Rolls-Royce also pulled the covers off the 200EX. The ‘baby’ Rolls is based on the big BMW 7-Series, but unmistakably a Rolls-Royce. It has rear-hinged ‘coach’ doors, a lavish cabin, and a price tag circa £200,000. This car has a big V12, but could it, in time, emerge as Rolls-Royce’s first-ever diesel?

Vauxhall goes electric

Could this be the most significant car of the show? Vauxhall dealers will be getting a version of the Opel Ampera, in the usual Vauxhall-Opel manner, some time in 2011. It’s not a hybrid, though. It’s an E-REV – that’s extended range electric vehicle. An electric motor alone powers the car for 40 miles, until the batteries are depleted. Then, an engine takes over.

As most people’s journeys are less than that, this means there’s more than enough engine-off, emissions-free daily driving for the majority. Then what? You plug it in to recharge the batteries: the engine doesn’t do this, unlike as with a conventional hybrid. Results? 176mpg, 40g/km of CO2. We reckon it’s the future, finally making electric cars viable.

It also gives GM a future, especially as the maker has appealed for nearly £3bh in funds – immediately. From anyone.

Lots of people carriers…

A people-carrier triple whammy at Geneva was headlined by the model that invented the sector – Renault’s Scenic. Using a version of the platform seen in the latest Megane, it will in time get some highly economical engines. For now, the interest is in the tidy, crisp looks. A current best-seller, the high-tech new gadgetry will be sure to bring welcome buyers to Renault dealers.

Peugeot has taken a different approach with its first compact SUV. The crossover 3008 has been designed more in the manner of the Nissan Qashqai, which has proven to be a smash-hit for the Japanese maker. Peugeot will be hoping for similar success with the chunky, tidy 3008.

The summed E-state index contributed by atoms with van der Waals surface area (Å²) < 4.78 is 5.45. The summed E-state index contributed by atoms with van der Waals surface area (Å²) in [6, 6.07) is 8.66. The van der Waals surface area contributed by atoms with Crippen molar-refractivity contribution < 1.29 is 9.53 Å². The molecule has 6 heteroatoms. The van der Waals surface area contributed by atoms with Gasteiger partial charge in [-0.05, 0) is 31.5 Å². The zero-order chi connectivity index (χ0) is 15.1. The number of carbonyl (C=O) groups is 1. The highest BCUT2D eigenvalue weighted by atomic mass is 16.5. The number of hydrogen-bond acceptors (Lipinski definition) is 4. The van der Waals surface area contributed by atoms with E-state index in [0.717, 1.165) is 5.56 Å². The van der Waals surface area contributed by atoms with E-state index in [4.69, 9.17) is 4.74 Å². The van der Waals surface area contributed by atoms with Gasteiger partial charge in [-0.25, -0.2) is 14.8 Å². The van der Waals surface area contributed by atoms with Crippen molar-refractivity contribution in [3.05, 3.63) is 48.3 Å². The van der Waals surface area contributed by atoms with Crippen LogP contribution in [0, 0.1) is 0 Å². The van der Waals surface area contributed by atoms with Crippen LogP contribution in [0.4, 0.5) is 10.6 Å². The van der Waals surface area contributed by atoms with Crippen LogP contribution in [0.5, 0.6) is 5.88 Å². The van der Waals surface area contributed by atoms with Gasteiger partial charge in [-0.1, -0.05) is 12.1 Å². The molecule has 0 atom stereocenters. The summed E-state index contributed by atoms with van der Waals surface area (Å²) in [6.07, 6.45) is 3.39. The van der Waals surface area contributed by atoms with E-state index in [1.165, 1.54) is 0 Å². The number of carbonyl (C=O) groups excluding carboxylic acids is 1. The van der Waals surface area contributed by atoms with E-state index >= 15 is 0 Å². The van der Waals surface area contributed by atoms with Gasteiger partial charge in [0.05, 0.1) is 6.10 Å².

Citroen DS3

MINI, watch out. You’re already facing competition from the lovely Alfa Romeo MiTo – and now, here’s an unexpected new rival. The Citroen DS3. The first model in the French brand’s new ‘premium’ line, unveiled here, it’s a concept that we have no doubt will make production. It’s probably based on a version of the C3 platform and, in time, will be followed by DS4 and DS5 variants. Can the brand reinvent itself and increase profit margins for dealers at the same time? It will be interesting to find out…

Porsche 911 GT3

Oh my. Porsche unveiled its fantastic new 911 GT3 – and how we swooned. Yes, it looks exceptional, with hardcore pumped racer focus. It harks back to Porsche’s roadgoing motorsport heritage, with mad colours, tasty wheels and just the right amount of spoilers.

But, under the rear hood is a 435bhp 3.8-litre flat-six. This helps it do 60 in 4.1 second – oh, and 194mph. Good job stability control is available, for the first time on a GT3. More intriguing still is PADM. What? Porsche Active Drivetrain Mount. Engine mounts that ‘stiffen’ when your driving turns sportier, thus (apparently) making the 911 even more rigid and dynamic. Whoa…



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James Baggott's avatar

James is the founder and editor-in-chief of Car Dealer Magazine, and CEO of parent company Baize Group. James has been a motoring journalist for more than 20 years writing about cars and the car industry.